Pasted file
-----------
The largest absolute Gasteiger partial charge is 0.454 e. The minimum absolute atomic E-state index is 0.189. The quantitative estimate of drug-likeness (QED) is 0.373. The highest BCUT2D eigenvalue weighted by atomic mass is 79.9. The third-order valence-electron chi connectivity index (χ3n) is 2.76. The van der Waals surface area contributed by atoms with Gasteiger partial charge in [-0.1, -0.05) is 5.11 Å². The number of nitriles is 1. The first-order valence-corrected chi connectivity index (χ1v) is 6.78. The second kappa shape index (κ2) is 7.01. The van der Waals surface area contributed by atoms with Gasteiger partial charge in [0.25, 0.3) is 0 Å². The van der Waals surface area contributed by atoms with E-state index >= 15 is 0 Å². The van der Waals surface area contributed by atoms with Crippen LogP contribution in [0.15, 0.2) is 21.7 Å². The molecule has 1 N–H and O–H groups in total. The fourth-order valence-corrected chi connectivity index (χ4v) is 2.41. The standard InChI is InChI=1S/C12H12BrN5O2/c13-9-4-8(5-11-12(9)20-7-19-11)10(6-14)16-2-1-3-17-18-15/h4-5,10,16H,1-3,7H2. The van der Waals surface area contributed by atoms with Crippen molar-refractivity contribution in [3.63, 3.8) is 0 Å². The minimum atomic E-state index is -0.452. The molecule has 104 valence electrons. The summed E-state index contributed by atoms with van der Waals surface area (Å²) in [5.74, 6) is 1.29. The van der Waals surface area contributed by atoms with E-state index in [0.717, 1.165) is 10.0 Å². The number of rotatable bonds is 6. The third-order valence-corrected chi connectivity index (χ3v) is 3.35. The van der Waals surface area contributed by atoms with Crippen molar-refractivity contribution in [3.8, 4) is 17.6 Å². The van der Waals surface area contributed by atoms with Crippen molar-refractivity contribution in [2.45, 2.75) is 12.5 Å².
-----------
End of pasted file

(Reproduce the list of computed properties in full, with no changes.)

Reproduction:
The largest absolute Gasteiger partial charge is 0.454 e. The minimum absolute atomic E-state index is 0.189. The quantitative estimate of drug-likeness (QED) is 0.373. The highest BCUT2D eigenvalue weighted by atomic mass is 79.9. The third-order valence-electron chi connectivity index (χ3n) is 2.76. The van der Waals surface area contributed by atoms with Gasteiger partial charge in [-0.1, -0.05) is 5.11 Å². The number of nitriles is 1. The first-order valence-corrected chi connectivity index (χ1v) is 6.78. The second kappa shape index (κ2) is 7.01. The van der Waals surface area contributed by atoms with Gasteiger partial charge in [0.25, 0.3) is 0 Å². The van der Waals surface area contributed by atoms with E-state index >= 15 is 0 Å². The van der Waals surface area contributed by atoms with Crippen LogP contribution in [0.15, 0.2) is 21.7 Å². The molecule has 1 N–H and O–H groups in total. The fourth-order valence-corrected chi connectivity index (χ4v) is 2.41. The standard InChI is InChI=1S/C12H12BrN5O2/c13-9-4-8(5-11-12(9)20-7-19-11)10(6-14)16-2-1-3-17-18-15/h4-5,10,16H,1-3,7H2. The van der Waals surface area contributed by atoms with Crippen molar-refractivity contribution in [3.63, 3.8) is 0 Å². The minimum atomic E-state index is -0.452. The molecule has 104 valence electrons. The summed E-state index contributed by atoms with van der Waals surface area (Å²) in [5.74, 6) is 1.29. The van der Waals surface area contributed by atoms with E-state index in [0.717, 1.165) is 10.0 Å². The number of rotatable bonds is 6. The third-order valence-corrected chi connectivity index (χ3v) is 3.35. The van der Waals surface area contributed by atoms with Crippen molar-refractivity contribution in [3.8, 4) is 17.6 Å². The van der Waals surface area contributed by atoms with Crippen molar-refractivity contribution in [2.45, 2.75) is 12.5 Å².